Humanist Society of New Zealand (Inc.), PO Box 3372, Wellington, New Zealand – Registered Charity No. CC36074

The Humanist Society of New Zealand is a Member Organisation of the International Humanist and Ethical Union

Humanist Newsletter January, February, March 2018

Kia ora: New Year Greetings and welcome back to another year of Humanist activity. We began our year with a Darwin Day gathering with a Humanist guest, Peter Edmead from Cornwall, UK. Peter is a Humanist Pastoral Counsellor with Humanist UK. Peter feels that non-theistic people have a right to have an advocate who understands their position on myths, superstitions and imaginary beings. They have a right to non-theistic ethical humanist-orientated volunteer activists when in distress or in situations of difficulty or danger to their health or wellbeing. At present we do not provide such a service to non-religious people in NZ. If any NZ Humanist would like to explore such a volunteer capacity our Society would be glad to help formalise such an endeavour – please get in contact with us. Celebrating Darwin Day brings to mind that Darwin’s scientific contribution enables us to see that all life forms, including humans, are naturally evolved rather than specially created. We discussed empathy with Peter and it is most interesting that the brain centre for empathy lies just above the brain stem, indicating that it is a very ancient behaviour function. This has implications that suggest that ‘kind’ behaviour is not limited to humans, but belongs to the whole animal world. We are ‘Good without God.’ Our kindness has evolved from the very beginning of time.

Monthly meeting: Monday March 5, 6:30pm

A personal overview of Christian Science

Alexander Maxwell who lectures in history at Victoria University will speak to us about the Church of Christ Scientist. The Church of Christ, Scientist, popularly known as “Christian Science,” appeared in Boston during the nineteenth century, and is best known for its hostility to medicine. This talk introduces the founder of the Church, Mary Baker Eddy and the organization she founded. It then discusses Eddy’s theology as it appears in her main work, “Science and Health with Key to the Scriptures,” first published in 1875. The presentation ends with the speaker’s personal experiences growing up in a Christian Science family, and particularly as it concerned his brother’s clubbed foot. Alexander welcomes questions at the end of his talk.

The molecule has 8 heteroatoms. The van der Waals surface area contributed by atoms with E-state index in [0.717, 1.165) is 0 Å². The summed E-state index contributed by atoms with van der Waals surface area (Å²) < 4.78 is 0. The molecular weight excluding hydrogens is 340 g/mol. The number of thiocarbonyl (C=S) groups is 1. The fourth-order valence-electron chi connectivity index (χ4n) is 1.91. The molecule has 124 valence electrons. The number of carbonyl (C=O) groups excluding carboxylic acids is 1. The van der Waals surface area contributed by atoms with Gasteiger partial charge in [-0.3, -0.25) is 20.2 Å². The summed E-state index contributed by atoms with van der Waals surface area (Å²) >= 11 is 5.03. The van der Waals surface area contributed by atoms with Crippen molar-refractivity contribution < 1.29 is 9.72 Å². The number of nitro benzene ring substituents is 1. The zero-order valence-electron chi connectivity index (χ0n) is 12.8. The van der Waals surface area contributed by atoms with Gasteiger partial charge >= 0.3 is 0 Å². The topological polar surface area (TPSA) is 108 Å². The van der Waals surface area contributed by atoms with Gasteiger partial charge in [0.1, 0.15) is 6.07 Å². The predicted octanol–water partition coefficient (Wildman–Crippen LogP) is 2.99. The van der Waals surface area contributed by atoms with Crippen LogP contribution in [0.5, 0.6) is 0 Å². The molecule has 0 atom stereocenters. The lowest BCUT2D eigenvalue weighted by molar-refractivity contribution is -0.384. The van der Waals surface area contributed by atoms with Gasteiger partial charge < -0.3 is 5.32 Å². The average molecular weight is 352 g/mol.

All interested people are welcome, Society members and members of the public – bring a friend.

Venue: Venue: Thistle Inn, 3 Mulgrave St in the George Room

  •    Census 2018 Campaign                Census Date March 6

In December 2009 fundraising was started for the NZ Atheist Bus Campaign modelled on the UK campaign. In a couple of days a target of NZ $10,000 was reached. In under a week NZ$20,000 was raised. This would have provided signs for buses in Auckland, Wellington, and Christchurch. However, the advertisements were rejected by the bus companies. After an unsuccessful claim of discrimination to the Human Rights Review Tribunal a billboard campaign was run instead. The remaining funds were held awaiting another opportunity. The 2018 Census seemed just this opportunity to put posters on buses encouraging people to MARK or SELECT NO RELIGION. A street Poster campaign was also devised.


Four slogans were chosen: ‘HAVE YOUR BELIEFS CHANGED?’,TAKE RELIGION OUT OF POLITICS’, ‘NO LONGER RELIGIOUS?’ and ‘GOOD WITHOUT GOD?’, with an additional suggestion of the 2018 CENSUS A GREAT TIME TO SAY SO


However history has repeated itself. First to go was the slogan GOOD WITHOUT GOD.  We were informed that this slogan was not acceptable. Then just days before the campaign was to run NZ BUS informed us that they would not run the posters as they now have a new policy of no religious advertising on their buses. But Phantom Advertising did go with our contract to put up street posters, identical to the bus posters, at locations in Auckland, Wellington  and Christchurch


Completing Your Census Form

As the ‘No religion’ affiliation is the fastest growing belief group in New Zealand, it is important to collect accurate census figures. In the last census over 40% of New Zealanders said they were not religious – it’s the largest single belief group. We are asking people “If your beliefs have changed, or religion does not play much of a role in your life, join the thousands of New Zealanders who are proud to say ‘No Religion’ in this March Census”.

We have developed a website to give additional information.

The Census will be available to complete online and also as a paper form.